How To Build Credibility, Part One

Posted by on May 2, 2011 in Leadership | One Comment

One of the individuals whose updates I read fairly religiously is an incendiary music writer by the name of Bob Lefsetz. (I’ve mentioned him before; he’s basically a big-picture change-observant thinker disguised as a ballsy foul-mouthed music curmudgeon.)

A few weeks ago, Lefsetz wrote a post called “Credibility.” In my mind, credibility might be the number one “thing” many of us strive for. If we wish to be an entrepreneur, an author, a speaker, a thought leader, or a linchpin in any kind of business, we need to have it. And we need to have as much of it as possible.

In many ways, credibility is what defines our ability to have a career at all, and the amount of credibility we project will determine if we can get paid for what we do — and how big (or small) the check will be.

In his post, Lefsetz defines 12 things a musician needs to do to build credibility and have a career. I think the list is absolutely terrific, but to make it more meaningful for us “over here,” I’m going to translate this list into the business world.

I’ll post the first half today and the last 6 next week, so it’s not completely overwhelming.

The first 6 ways to build credibility are:

  1. Focus on the product, the art. To build credibility we need a “thing.” Whether it’s a book, or a company, or some kind of group, people need someTHING to latch on to when they think about you. Think about how people get introduced — as “the author of _____” or “the CEO of _____” or “the founder of _____”. Credibility means we’ve created something tangible — and remarkable.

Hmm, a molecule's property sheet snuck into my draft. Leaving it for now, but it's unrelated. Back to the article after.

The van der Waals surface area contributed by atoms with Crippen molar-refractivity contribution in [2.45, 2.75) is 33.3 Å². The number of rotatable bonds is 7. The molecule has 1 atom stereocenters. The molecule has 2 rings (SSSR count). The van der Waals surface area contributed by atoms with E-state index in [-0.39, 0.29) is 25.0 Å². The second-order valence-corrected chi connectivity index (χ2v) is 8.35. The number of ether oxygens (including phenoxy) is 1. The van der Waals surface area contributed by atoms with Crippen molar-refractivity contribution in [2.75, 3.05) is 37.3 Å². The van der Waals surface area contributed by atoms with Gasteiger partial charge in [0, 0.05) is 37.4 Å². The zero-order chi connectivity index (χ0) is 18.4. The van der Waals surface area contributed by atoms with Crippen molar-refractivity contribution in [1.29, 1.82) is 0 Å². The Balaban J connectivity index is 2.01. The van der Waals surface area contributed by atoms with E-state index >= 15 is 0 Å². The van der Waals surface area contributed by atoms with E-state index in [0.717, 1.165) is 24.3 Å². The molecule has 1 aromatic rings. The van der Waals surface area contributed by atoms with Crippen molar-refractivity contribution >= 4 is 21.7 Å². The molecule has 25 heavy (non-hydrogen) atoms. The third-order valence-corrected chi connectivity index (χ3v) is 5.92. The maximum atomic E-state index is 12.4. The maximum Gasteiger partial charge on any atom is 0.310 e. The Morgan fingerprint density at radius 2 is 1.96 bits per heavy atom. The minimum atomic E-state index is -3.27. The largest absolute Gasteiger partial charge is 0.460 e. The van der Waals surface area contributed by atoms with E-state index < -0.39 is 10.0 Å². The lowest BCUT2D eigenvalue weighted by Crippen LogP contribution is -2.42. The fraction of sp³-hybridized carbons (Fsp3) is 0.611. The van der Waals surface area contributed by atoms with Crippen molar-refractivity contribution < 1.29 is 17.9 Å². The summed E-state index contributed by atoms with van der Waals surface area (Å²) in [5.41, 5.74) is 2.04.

2. Gain fans. Before something like Twitter, it would’ve been hard to imagine how this idea works in a business context. No longer. We’re all famous now, if only to a couple hundred people. Make those relationships meaningful.
  3. Continue to reward the core with product and access. Let people get to know you, and give those who get “it” (whatever you’re doing) more attention. Why? If you’ve achieved any amount of success, these people are a big part of the reason why. Treat them like they’re special — because they are.
  4. Don’t try to blow it up too soon! I both love and hate this one. Bob says, “If you’re not willing to wait, you’re not willing to have a career,” and I know it’s true. (If you’ve read read Outliers, you know it too.) But, as a person who loves to make things happen, it sure is hard to be patient. Like a great relationship, or a good wine for that matter, credibility is built over time.
  5. Leave money on the table. This is about being both willing and able to say NO to things. (A good chunk of The Dip is about this.) Desperation is in complete opposition to being able to live a strong life. If we aren’t yet in the position to be able to walk away from money, it’s important we find a way to do that before we get too far “in.” Saying no to bad offers now will mean better ones down the road.
  6. Unless you play Top Forty music, forget about radio. In music, unknown artists look to radio as a “quick ticket” to the big time. In business this looks different, but we make these kinds of decisions all the time, don’t we? We take the promotion or job we know doesn’t “fit” us because the money’s good, or sign with a company that is shiny on the outside but empty where it counts. Don’t take the shortcuts — they don’t work.

I’ll post the last 6 next Monday!

Do any of these stand out to you? Have you used any? Disagree at all? Ideas to add?

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If you liked that post, then try these…

Capitalism: A Love Story? by Josh Allan Dykstra on October 14th, 2009

Outliers by Josh Allan Dykstra on March 6th, 2009

A Better System Of Care and The Work Revolution by Josh Allan Dykstra on October 15th, 2015

1 Comment

  1. Megan
    May 2, 2011

    Credibility is so important in the energy business right now – it seems like everyone has a solution, the next big thing, or groundbreaking technology in their pocket to show customers. Being a seller of solutions and ideas (no widgets and no costs to my customers), I often see a battle between my credibility and the “too good to be true” mentality. I’m interested in what’s coming next week!

    Reply

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